According to a member of Atlas Mara’s original executive team, “The story isn’t so much about people making mistakes, but about people down on their luck in the markets.”
This impartial verdict stood out from a host of comments made by a dozen investors and African market experts consulted back in October, when the banking group’s share price approached a singular historical threshold: the loss of 100% of its initial value.
On 20 October, the share was trading at around $0.30, representing a 97% drop compared with its IPO launch price of $9.83 on the London Stock Exchange in mid-December 2013.
Atlas Mara’s stated ambition at the time was to become a group operating in some 15 different sub-Saharan African countries. The timing seemed just right given that the post-2008 financial crisis recovery was in full swing.
A string of disappointments
Atlas Mara has certainly had its share of misfortunes. In September 2014, when the African banking newcomer co-founded by Bob Diamond (the former CEO of the UK behemoth Barclays) and British-Ugandan entrepreneur Ashish Thakkar (who at the time was inaccurately praised as “Africa’s youngest billionaire”) announced its plans to acquire a minority stake in Union Bank of Nigeria, oil prices were averaging around $100 a barrel.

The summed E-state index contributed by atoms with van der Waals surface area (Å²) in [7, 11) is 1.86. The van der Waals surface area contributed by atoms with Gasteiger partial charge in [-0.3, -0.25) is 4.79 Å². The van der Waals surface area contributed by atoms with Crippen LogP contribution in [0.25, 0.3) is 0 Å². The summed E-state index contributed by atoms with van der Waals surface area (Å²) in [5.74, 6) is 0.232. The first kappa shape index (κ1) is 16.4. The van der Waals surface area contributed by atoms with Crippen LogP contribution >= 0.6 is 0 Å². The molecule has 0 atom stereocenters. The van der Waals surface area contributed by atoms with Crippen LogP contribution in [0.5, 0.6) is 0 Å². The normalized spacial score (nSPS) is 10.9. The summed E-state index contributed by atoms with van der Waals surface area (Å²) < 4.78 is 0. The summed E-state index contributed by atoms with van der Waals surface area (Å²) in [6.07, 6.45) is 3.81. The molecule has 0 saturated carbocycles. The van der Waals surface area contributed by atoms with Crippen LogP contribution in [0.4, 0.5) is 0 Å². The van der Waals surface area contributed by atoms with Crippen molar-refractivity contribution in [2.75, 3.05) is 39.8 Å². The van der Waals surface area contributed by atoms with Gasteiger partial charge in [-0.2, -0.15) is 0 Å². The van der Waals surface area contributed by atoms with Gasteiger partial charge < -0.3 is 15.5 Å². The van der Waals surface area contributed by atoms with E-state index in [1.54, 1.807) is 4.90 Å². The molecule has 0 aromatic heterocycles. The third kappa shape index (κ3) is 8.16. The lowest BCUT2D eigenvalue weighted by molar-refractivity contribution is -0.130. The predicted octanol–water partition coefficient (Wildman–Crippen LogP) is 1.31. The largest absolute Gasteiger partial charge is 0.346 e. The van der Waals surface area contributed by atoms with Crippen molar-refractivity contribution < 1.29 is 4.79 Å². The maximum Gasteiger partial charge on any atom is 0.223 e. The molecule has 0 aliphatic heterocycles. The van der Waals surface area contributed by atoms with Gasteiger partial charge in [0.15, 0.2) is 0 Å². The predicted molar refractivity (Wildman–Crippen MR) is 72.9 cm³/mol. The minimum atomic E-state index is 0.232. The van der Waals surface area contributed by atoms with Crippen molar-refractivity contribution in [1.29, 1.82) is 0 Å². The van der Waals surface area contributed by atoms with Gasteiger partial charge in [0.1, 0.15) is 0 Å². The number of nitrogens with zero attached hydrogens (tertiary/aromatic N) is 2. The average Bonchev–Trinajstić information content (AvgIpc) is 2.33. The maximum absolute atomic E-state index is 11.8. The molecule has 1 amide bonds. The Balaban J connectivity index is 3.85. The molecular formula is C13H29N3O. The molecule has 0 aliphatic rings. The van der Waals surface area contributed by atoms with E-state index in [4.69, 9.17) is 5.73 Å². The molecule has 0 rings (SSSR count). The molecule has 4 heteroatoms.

By December, oil prices had fallen to $60 a barrel and would remain at that level until 2018. Meanwhile, Nigeria’s economy entered a recession, contracting 1.62% in 2016.
Fast forward to this year, when oil prices have once again plummeted. By June, the agreement Atlas Mara announced just a few months before regarding the sale of four subsidiaries to the Kenyan giant Equity Group had fallen through.
The official reason given for the termination: uncertainties and additional costs resulting from the COVID-19 health and economic crisis. This was a tough setback for Atlas Mara because it made it harder for the company to find a way out of its precarious financial situation and restore investor confidence.
Though plummeting oil prices and the coronavirus crisis have impacted every economy, few groups have experienced such a severe bout of substandard performance, underlining its deep-seated strategic issues, if not a structural flaw at its inception.
Reporting revenue of $92m in 2019 (compared with $163m in 2018), Atlas Mara has virtually disappeared from the radar: very few financial analysts continue to “follow” the group, currently headed by Michael Wilkerson. He also serves as chief executive of Fairfax Africa, Atlas Mara’s largest shareholder. How did the group get here?
An executive team with an investment banking background
In the beginning, everything looked great from the outside. Back then, despite Robert Edward (“Bob”) Diamond’s sudden resignation from Barclays’ management team following a complicated scandal involving rigged Libor rates, the executive retained a certain aura in financial circles, with people remembering him as the ex-star of the Wall Street investment bank Citi and golden boy who revamped Barclays’ business model.